Jim Murphy Cellars’ bid to open a liquor store at the Yarralumla Shops is hard to swallow for IGA/Local Liquor Supermarket owner Yvonne Dourdoulakis, not just because she will have a rival next door but because she fears for the future of the struggling suburban shopping centre.
Jim Murphy Cellars has applied to ACT Liquor for an off premises liquor licence for 25 Bentham Street, which used to house the post office until it closed in March. It plans to operate every day from 7 am to 11 pm.
Ms Dourdoulakis, who with her husband has run the IGA since 2004, says if the licence was granted it could see the beginning of the end for the Yarralumla Shops, which has seen a number of businesses close in recent times and needs new ventures to complement the ones already there.
“I obviously don’t want a liquor store next to me but I’m looking at the big picture of what makes local shopping centres survive,” said the businesswoman, who also owns with her siblings many of the properties at the Ainslie Shops.
Weekly NewsletterEvery Thursday afternoon, we package up the most-read and trending RiotACT stories of the past seven days and deliver straight to your inbox..
“We are firm believers that the shops within shopping centres need to complement each other, not fight against each other, that’s when you get closures. They’re meant to be businesses that work well together.”
She says local residents and other businesses also don’t want another liquor store there but would prefer something like a bakery, which the centre lost a couple of years ago.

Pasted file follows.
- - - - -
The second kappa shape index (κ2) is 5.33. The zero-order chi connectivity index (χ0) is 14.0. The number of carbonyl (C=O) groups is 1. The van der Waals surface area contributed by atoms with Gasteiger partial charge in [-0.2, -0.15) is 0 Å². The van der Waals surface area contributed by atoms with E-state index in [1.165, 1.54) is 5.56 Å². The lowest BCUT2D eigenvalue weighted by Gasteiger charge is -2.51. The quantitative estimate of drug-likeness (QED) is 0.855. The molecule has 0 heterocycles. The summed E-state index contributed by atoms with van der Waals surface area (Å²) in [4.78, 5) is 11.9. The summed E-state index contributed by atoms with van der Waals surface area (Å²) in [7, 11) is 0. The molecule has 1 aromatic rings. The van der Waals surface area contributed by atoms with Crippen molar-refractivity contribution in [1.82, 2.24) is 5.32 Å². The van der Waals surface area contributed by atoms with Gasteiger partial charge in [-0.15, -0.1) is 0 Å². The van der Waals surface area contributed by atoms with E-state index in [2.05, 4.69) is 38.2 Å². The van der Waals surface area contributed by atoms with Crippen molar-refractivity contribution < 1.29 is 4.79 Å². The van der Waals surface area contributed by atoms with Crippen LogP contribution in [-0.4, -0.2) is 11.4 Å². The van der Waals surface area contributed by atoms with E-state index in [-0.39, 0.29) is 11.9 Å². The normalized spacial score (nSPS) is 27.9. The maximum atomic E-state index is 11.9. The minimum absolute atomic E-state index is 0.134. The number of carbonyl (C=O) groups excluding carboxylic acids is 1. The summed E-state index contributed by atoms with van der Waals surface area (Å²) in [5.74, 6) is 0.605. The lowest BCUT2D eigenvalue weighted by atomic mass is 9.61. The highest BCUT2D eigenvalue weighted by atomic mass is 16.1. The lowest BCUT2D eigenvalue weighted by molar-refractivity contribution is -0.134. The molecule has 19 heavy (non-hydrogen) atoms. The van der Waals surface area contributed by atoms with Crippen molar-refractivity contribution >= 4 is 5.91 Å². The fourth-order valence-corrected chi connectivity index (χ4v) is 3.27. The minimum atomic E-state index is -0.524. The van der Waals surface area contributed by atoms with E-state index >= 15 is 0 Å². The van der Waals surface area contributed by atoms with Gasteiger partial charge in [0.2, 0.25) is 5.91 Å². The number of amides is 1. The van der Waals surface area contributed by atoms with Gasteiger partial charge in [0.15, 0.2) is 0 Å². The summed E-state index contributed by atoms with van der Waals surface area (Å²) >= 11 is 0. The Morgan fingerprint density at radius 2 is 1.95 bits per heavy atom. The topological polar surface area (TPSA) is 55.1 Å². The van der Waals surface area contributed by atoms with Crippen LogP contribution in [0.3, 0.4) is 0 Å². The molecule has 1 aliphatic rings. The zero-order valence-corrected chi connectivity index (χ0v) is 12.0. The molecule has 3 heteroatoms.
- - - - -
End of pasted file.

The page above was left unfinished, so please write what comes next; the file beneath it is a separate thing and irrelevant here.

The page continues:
They are also concerned about the impact a liquor store opening until late at night will have on crime and behaviour in the community, which already has a high rate of break-ins and robberies.
As well as the Local Liquor outlet, there are already three on-premises liquor licences at restaurants in the centre, and another liquor store would be too many.
“How many liquor licences do you really need in one centre?” Ms Dourdoulakis said. “It’s a very small shopping centre.”
She had told the owner of the premises that she would be willing to take the lease and sub-let it to a business to ensure a right fit for the shops but he was confident of being granted the licence.
“I know a number of submissions, by residents and other businesses owners, have been sent to ACT Liquor opposing the granting of the liquor license, but I’m also afraid they may not be taken into full consideration before a decision is made,” Ms Dourdoulakis said.
Yarralumla Residents Association president Mike Lewis said the community organisation did not have a position on the application but members had lodged objections as individuals.
The Association had been concerned for some time at the number of empty premises at the shops and Mr Lewis said the Government should consider penalties for landlords sitting on tenancies, similar to those used to deter land banking.
Ms Dourdoulakis operated the post office business for eight years before selling it in 2014, and has just completed a $100,000 refurbishment to take it back to serve the Yarralumla community.
“It was a headache I didn’t really want but it needed to be done,” she said.
She feared there would be more shops closing in Yarralumla. “To see local shopping centres falling apart is quite a sad thing,” she said.
The key issues contributing to their decline were high commercial rates and rents. Some landowners were also happy to leave premises empty if they could not achieve the rents they wanted.
The consultation period for the application closes on 15 May. For more information go here.